The hearing will examine how entities collect, maintain, secure, and use personal information in today’s economy and whether consumers are adequately protected under current law. The Commerce Committee will hear from representatives from relevant government agencies as well as business and consumer advocate stakeholders.
Wednesday, May 11
At the Washington Post, Cecilia Kang has a re-cap of yesterday’s Senate testimony from Apple and Google executives on privacy and smartphones:
Subcommittee members asked the companies about other data collection and app curation issues. Sen. Richard Blumenthal (D-Conn.) confronted Davidson over “Spy-Fi”issue, when German authorities found that Google’s Street View cameras were collecting information from wireless networks. Sen. Chuck Schumer (D-N.Y.) revisited his concerns about Apple’s and Google’s reluctance to remove an app that identifies drunk-driving checkpoints.
In the end, few committee members seemed satisfied with the answers given in the hearing, particularly on whether companies were doing enough to protect consumer rights.
“I still have serious doubts that those rights are being respected in law or in practice,” Franken said in closing. “We need to think seriously about how to address this problem and we need to address this problem now.”
Monday, April 11
Last Friday, with a 240-179 vote mainly down party lines, the Republican-controlled House of Representatives repealed the FCC’s net neutrality regulations. Opponents of the FCC’s rules shouldn’t crack open the champagne, however, as the bill is expected to die in the Senate, and even if it somehow makes it to President Obama’s desk will surely face a veto.
Wednesday, March 30
Via Multichannel News’ John Eggerton, the Senate is set to address closing the digital divide on Native American lands:
The hearing is entitled “Closing the Digital Divide: Connecting Native Nations and Communities to the 21st Century.” The Federal Communications Commission last month took several steps to do just that, including more and better radio service, greater broadband deployment, and resulting improvements in public safety communications and services like remote health and education.
No official information yet on the date of the hearing or the witnesses to appear.
Wednesday, March 16
At The Hill, Sara Jerome reports that Senator Al Franken — one of the staunchest net neutrality supporters on Capitol Hill — is going to introduce a bill making net neutrality violations outright unlawful:
Franken said in a speech at the South by Southwest conference on Monday that he is planning legislation that would amend antitrust laws to “call violations of net neutrality out for what they are: anti-competitive actions by powerful media conglomerates that represent violations of our anti-trust laws.”
Monday, January 24
A bill put together by Sens. Joseph Lieberman and Susan Collins last summer that would grant the president power over Internet networks during a national crisis (also known as the “Internet kill switch” bill) will likely make a return, according Declan McCullagh of CNet:
Portions of the Lieberman-Collins bill, which was not uniformly well-received when it became public in June 2010, became even more restrictive when a Senate committee approved a modified version on December 15. The full Senate did not act on the measure.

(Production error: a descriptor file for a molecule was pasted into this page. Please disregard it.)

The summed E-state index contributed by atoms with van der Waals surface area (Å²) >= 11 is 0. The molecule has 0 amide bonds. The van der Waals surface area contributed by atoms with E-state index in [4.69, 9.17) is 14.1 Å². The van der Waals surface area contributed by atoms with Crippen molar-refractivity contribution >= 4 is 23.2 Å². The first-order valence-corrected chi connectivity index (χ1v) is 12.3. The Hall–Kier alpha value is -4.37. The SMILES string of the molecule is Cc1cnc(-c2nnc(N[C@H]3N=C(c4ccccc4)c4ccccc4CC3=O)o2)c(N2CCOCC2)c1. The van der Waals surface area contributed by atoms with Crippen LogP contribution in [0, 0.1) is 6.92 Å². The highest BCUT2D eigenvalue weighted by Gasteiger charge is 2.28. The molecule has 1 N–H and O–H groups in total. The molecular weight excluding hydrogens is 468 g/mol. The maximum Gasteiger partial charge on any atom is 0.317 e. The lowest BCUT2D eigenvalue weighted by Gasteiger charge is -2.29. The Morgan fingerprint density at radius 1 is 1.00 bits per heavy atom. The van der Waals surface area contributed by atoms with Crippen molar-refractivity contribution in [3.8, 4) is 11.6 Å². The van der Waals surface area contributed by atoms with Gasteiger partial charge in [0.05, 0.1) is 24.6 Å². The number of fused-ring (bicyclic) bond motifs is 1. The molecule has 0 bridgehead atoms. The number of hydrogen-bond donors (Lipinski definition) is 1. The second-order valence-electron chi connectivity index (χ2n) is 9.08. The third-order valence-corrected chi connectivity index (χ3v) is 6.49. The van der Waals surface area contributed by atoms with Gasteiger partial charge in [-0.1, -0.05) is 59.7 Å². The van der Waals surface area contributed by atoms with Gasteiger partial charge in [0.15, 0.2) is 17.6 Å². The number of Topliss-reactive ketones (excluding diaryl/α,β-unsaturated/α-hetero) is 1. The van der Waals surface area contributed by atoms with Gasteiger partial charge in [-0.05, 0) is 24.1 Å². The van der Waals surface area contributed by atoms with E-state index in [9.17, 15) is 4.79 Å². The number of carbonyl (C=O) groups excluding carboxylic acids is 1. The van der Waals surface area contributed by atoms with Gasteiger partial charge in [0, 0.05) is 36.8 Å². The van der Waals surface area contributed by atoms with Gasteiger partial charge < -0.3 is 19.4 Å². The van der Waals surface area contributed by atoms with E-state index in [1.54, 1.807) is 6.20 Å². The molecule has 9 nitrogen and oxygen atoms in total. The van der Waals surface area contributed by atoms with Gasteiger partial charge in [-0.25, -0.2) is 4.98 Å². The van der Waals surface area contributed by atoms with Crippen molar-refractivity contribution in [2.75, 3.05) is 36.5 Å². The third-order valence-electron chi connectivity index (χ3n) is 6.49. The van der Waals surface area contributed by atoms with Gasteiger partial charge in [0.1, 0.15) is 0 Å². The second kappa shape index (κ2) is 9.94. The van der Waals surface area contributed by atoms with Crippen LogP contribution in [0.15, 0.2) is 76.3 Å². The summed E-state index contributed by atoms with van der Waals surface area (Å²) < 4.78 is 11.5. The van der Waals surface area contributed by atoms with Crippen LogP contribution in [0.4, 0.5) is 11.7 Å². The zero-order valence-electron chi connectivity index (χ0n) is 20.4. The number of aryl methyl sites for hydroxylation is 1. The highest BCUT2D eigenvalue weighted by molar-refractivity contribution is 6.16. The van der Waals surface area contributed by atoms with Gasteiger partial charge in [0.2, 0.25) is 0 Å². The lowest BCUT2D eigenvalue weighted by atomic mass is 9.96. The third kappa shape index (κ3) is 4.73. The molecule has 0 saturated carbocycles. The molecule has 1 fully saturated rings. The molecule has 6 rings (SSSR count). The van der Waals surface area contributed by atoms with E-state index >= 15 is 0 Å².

The revised version includes new language saying that the federal government’s designation of vital Internet or other computer systems “shall not be subject to judicial review.” Another addition expanded the definition of critical infrastructure to include “provider of information technology,” and a third authorized the submission of “classified” reports on security vulnerabilities.
Tuesday, January 18
Sen. Kay Hutchinson, who has been one of the loudest voices protesting the FCC’s net neutrality rules, is not seeking re-election.
Thursday, December 16
With the FCC set to vote on net neutrality next week, The Hill’s Sara Jerome reports that twenty-nine Republican senators have signed their names to a letter sent to Chairman Genachowski opposing his proposed rules.
Meanwhile, via Cecilia Kang of the Washington Post, investment analyst Rebecca Arbogast (who was one of the panelists at our recent broadband symposium) believes, despite opposition from both sides of the net neutrality debate, that the FCC will pass the new rules:
“We believe it’s in the majority’s interests to coalesce around a decision,” Arbogast wrote. “So while we expect some tough bargaining that goes down to the wire next Tuesday, our sense is an order likely will be approved, with some modifications, but not radical changes, to the draft, given the tightrope the FCC leadership appears to be walking.”
Friday, August 06
The Hill reports that Senator Bob Nelson (D-Neb.) has added his name to the growing list opposing the FCC’s efforts to reclassify broadband under TItle II:
Nelson said Genachowski should not change the regulatory status of broadband services from that of a lightly-regulated information service to the more heavily-regulated telecommunications service, as Genachowski proposed in May.
“I am concerned by any unilateral actions which may be taken by the FCC when it comes to how broadband networks are regulated,” he said in the letter.
Thursday, July 22
As reported yesterday, Senator Jim DeMint (R-SC) and six other Republican senators are sponsoring a bill to curb the FCC’s ability to regulate the Internet under Title II. Reports CNet: